Life – to be life – must be manifested in an entity capable of reproduction. The elements displaying life either continue or come to an end. The thread is carried as a possibility by every sperm and every egg but the sperm and egg cannot themselves reproduce. Most of these possibilities come to an end before the two combine. If – and only if – a sperm and egg do combine, then life continues as, and within, a unique identity created by that combination. It is the creation of the identity – at conception – which continues life. About one in 300 billion sperm survives to combine with about one in 200 eggs to create an identity. It is a unique genetic identity. That identity, first as a fetus may end before birth. Or it may continue after birth as a child. It may grow to be an adult human and give rise to further sperm or eggs before itself coming to an end. When that identity qualifies to be considered a human entity and protected by society is a choice for the societies and the individuals concerned. Most societies start assigning the identity some rights and protections before birth but only after about 20 weeks of life as a fetus.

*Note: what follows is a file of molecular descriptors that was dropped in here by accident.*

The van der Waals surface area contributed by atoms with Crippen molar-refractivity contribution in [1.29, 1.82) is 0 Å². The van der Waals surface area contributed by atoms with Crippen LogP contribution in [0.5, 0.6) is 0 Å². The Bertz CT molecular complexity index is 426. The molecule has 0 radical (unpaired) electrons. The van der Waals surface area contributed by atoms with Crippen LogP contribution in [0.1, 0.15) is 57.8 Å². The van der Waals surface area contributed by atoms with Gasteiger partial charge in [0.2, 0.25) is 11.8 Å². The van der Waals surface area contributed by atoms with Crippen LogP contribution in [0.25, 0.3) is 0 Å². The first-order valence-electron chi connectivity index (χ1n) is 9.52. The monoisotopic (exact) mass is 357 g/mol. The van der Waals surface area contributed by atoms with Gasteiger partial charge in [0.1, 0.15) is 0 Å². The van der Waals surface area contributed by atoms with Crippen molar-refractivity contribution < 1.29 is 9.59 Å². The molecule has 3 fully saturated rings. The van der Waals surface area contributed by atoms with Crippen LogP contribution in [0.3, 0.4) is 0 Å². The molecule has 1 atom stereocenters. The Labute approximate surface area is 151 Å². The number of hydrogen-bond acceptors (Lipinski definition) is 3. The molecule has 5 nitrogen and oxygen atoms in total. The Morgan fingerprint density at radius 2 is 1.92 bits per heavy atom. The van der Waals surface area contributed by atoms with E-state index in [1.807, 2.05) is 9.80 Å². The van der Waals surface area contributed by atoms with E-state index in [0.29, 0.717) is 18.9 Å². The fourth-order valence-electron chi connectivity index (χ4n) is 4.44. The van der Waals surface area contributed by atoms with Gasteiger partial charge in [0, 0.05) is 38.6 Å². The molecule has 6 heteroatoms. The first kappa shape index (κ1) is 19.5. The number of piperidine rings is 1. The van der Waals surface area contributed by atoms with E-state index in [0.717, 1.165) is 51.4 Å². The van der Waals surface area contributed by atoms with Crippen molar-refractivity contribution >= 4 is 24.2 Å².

There is little doubt, however, that a unique genetic identity is created at conception, whether in a test tube or in a womb. At what stage of development that identity achieves consciousness and then self-awareness is not certain but almost certainly only after a rudimentary brain has formed. That would be some weeks after conception but probably some little time before birth. At what point that identity is to be afforded legal “rights” is then a matter for the surrounding society to determine.

Until the identity reaches birth – whether by natural or by artificial means – it has no options and no choices to exercise. Whether self-aware or not, its existence is in the gift and the power of others. It starts acquiring choices and freedoms of action only after birth, as allowed or constrained by its own development and the rules of the society it finds itself in.

Life then only exists as a succession of identities.